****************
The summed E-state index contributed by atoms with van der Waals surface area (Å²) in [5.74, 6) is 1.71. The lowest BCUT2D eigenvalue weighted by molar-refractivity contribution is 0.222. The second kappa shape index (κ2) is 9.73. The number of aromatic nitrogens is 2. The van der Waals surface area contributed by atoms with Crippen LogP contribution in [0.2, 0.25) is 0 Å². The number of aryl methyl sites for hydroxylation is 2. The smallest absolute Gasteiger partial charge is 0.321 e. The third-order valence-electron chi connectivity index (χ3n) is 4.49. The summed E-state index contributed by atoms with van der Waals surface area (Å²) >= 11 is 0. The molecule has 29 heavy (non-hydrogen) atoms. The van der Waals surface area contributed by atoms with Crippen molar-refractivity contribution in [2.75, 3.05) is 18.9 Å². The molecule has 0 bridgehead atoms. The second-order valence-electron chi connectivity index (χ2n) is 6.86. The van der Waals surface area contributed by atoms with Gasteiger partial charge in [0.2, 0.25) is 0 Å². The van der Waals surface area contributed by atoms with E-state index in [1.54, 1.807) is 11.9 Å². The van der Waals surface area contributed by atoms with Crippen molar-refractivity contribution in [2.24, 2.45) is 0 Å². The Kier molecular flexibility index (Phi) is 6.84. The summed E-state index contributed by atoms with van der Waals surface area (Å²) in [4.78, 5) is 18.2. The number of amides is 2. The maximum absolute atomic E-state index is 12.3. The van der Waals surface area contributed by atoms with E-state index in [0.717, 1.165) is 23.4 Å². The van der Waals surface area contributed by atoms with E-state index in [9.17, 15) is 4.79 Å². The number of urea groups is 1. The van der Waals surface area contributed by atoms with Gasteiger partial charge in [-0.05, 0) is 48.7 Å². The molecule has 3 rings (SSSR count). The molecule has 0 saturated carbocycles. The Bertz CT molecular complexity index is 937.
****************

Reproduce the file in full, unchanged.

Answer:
The summed E-state index contributed by atoms with van der Waals surface area (Å²) in [5.74, 6) is 1.71. The lowest BCUT2D eigenvalue weighted by molar-refractivity contribution is 0.222. The second kappa shape index (κ2) is 9.73. The number of aromatic nitrogens is 2. The van der Waals surface area contributed by atoms with Crippen LogP contribution in [0.2, 0.25) is 0 Å². The number of aryl methyl sites for hydroxylation is 2. The smallest absolute Gasteiger partial charge is 0.321 e. The third-order valence-electron chi connectivity index (χ3n) is 4.49. The summed E-state index contributed by atoms with van der Waals surface area (Å²) >= 11 is 0. The molecule has 29 heavy (non-hydrogen) atoms. The van der Waals surface area contributed by atoms with Crippen molar-refractivity contribution in [2.75, 3.05) is 18.9 Å². The molecule has 0 bridgehead atoms. The second-order valence-electron chi connectivity index (χ2n) is 6.86. The van der Waals surface area contributed by atoms with Gasteiger partial charge in [0.2, 0.25) is 0 Å². The van der Waals surface area contributed by atoms with E-state index in [1.54, 1.807) is 11.9 Å². The van der Waals surface area contributed by atoms with Crippen molar-refractivity contribution in [2.24, 2.45) is 0 Å². The Kier molecular flexibility index (Phi) is 6.84. The summed E-state index contributed by atoms with van der Waals surface area (Å²) in [4.78, 5) is 18.2. The number of amides is 2. The maximum absolute atomic E-state index is 12.3. The van der Waals surface area contributed by atoms with E-state index in [0.717, 1.165) is 23.4 Å². The van der Waals surface area contributed by atoms with E-state index in [9.17, 15) is 4.79 Å². The number of urea groups is 1. The van der Waals surface area contributed by atoms with Gasteiger partial charge in [-0.05, 0) is 48.7 Å². The molecule has 3 rings (SSSR count). The molecule has 0 saturated carbocycles. The Bertz CT molecular complexity index is 937.